Andrea Bellamy |

I’m thrilled to announce a new monthly feature on Heavy Petal: a collaboration between me and Willowtree, a beautiful and informative website created by my friend Jackie Connelly (the woman behind the gorgeous photographs in Sugar Snaps and Strawberries) and her sister, Tina.

“Willowtree provides information and inspiration to people with all types of food sensitivities and intolerances to help them live a hopeful, healthy and informed life,” write Jackie and Tina. “We have been struggling with food sensitivities for most of our lives. We are first-hand, front line, food sensitivity mavens.”

But despite catering to some very specific dietary needs, Willowtree isn’t a niche site. Jackie and Tina believe in eating whole foods—“local where possible, and organic if given the choice.” And that’s something I think we can all get behind.

Here’s how the feature works: Jackie, Tina and I will choose an in-season ingredient to profile. I’ll tell you how to grow it; they’ll tell you how to eat it. Fun, right?

Right now, we’re harvesting armloads of crispy rhubarb from our gardens, and while I’m freezing most of mine to pair with this summer’s strawberries in jams and pies, the Willowtree girls are already turning this delicious spring vegetable (yes, vegetable!) into Apple Rhubarb Crumble. Read on for the recipe and growing tips.

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Lawns to Loaves: growing grain in the city!
Andrea Bellamy |

A few years ago, I became fascinated by the idea of growing grain. I explored small-space grain production, saw first hand how a community garden had integrated a grain-growing project into an attractive edible landscape, and pored over Small-Scale Grain Raising, Gene Logsdon’s classic text on small-space grains. But all my research didn’t change the fact that I couldn’t start even a teeny plot of wheat on my balcony. In fact, none of my many garden spaces was all that practical for growing grain. But the idea of a pocket-sized prairie has stuck with me, maybe because, with my feet firmly rooted on the West Coast (and, let’s face it, the city), I’ve never seen a wheat field up close. In my (fantasy-prone) brain, the iconic wheat field is romantic, wistful, sublime. (Prairie folk, please don’t disillusion me.)

So when I heard about Lawns to Loaves, an experiment in small-space urban grain growing, I jumped at the chance to participate. Lawns to Loaves is the brainchild of Chris Hergesheimer, aka the Flour Peddler. Vancouverites might know him as the guy who mills flour on a stationary bicycle (really!) and sells his whole wheat flours at farmer’s markets around the Lower Mainland and on the Sunshine Coast.

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Sowing and sprouting: early April
Andrea Bellamy |

It may be miserable and wet outside, but it’s balmy here under the Gro-light.

It’s been so wet here in Vancouver that even if the soil weren’t too soaked to support seed growth, not even the most hardcore gardeners are braving the downpours to plant. Today, I literally ran out to the salad garden during a break in the rain, scattered some seeds (no time for actual, measured planting), and ran back inside just as the clouds opened.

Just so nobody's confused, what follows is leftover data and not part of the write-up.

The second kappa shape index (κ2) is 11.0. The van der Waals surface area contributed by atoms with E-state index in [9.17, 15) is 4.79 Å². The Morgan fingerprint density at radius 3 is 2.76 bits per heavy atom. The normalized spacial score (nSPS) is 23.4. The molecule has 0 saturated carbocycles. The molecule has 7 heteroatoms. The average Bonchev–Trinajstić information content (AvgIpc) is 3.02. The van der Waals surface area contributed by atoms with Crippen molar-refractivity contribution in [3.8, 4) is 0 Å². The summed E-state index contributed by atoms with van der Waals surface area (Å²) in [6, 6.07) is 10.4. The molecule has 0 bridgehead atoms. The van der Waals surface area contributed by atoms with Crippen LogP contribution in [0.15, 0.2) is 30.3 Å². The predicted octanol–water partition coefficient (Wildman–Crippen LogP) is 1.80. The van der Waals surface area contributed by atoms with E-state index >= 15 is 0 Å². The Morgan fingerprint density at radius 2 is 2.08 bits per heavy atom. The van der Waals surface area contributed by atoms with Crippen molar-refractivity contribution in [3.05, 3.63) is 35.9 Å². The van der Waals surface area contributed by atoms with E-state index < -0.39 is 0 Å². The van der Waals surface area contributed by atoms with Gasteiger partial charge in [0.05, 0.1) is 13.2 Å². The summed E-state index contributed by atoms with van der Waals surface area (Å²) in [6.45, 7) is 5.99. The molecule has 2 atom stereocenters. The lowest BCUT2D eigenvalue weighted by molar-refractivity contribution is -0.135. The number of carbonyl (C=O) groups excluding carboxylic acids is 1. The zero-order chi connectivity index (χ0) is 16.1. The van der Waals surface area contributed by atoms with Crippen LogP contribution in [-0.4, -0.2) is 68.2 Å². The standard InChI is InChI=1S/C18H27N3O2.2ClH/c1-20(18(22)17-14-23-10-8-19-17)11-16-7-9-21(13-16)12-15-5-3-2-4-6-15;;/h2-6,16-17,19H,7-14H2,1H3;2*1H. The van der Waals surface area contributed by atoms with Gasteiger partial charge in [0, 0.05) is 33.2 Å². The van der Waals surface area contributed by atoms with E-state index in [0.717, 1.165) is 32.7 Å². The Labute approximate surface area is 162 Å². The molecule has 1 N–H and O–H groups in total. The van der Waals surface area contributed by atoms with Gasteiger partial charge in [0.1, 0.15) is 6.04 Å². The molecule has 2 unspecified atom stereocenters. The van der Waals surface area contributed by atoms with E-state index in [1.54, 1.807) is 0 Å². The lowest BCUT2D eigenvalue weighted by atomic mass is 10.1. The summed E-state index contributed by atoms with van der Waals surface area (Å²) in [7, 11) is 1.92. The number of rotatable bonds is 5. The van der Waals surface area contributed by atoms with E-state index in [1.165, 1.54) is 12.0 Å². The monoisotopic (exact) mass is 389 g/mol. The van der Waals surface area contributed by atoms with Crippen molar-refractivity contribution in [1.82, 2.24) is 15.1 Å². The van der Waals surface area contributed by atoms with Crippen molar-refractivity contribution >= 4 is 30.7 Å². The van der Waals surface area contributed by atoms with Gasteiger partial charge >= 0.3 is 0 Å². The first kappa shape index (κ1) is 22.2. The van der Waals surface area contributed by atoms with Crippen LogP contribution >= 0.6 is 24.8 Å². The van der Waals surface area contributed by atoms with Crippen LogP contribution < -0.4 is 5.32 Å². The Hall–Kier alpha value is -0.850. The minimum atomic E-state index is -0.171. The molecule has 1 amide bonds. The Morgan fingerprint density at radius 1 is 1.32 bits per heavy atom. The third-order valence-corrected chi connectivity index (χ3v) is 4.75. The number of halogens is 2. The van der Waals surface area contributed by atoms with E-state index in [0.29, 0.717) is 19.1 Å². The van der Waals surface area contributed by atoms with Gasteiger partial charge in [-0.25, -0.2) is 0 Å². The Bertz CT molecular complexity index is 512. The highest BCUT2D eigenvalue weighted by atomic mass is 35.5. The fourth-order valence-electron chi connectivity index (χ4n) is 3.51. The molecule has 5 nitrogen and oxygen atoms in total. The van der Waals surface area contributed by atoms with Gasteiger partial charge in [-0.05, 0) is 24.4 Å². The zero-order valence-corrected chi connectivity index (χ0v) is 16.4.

Cold? Arugula thinks it’s perfect, thankyouverymuch.

And it’s cold. One might almost say unseasonable. But despite it being about 5°C cooler than optimal, I went ahead and planted my lettuce anyway. (Lettuce prefers temperatures between 15°C [60°F] and 21°C [70°F]).

And boy, did I plant lettuce:

‘Garden Babies Butterhead’ container lettuce from Renee’s Garden
‘Garden Ferns’ heirloom Italian lettuce from Renee’s Garden
‘Heirloom Cutting Mix’ (‘Speckled Troutback,’ ‘Blush Butter Cos,’ Red Ruffled Oak,’ ‘Sucrine,’ and ‘Devil’s Tongue’) baby leaf lettuce from Renee’s Garden
‘Red Sails’ looseleaf lettuce from West Coast Seeds
‘Esmeralda’ butterhead lettuce from West Coast Seeds

Oh, and some more radishes:

‘Crop Circle’ (heirloom ‘Purple Plum’) radishes from Soggy Creek Seed Co.

What are you sowing?

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How to start seeds indoors
Andrea Bellamy |

March is prime seed-starting month for many gardeners. Not only can we direct seed (plant outdoors) some of our cool-season veggie crops like arugula, Asian greens, broad beans, corn salad (mache), collards, kale, peas, spinach, and radishes, but we can also start many of our warm-season crops indoors for transplanting out once the weather warms.

I started a flat of seeds on the weekend, and I thought I’d share the process with you. I did it all indoors, on my coffee table, and managed to make very little mess. Here’s how:

Gather all your necessary ingredients: potting soil or seed-starting mix (a sterile blend of peat or coir, perlite, and vermiculite), a trowel, a large mixing bowl, a watering can, containers (recycled yogurt containers, homemade newspaper pots, or store-bought plastic cell packs), plant tags, and of course, seeds.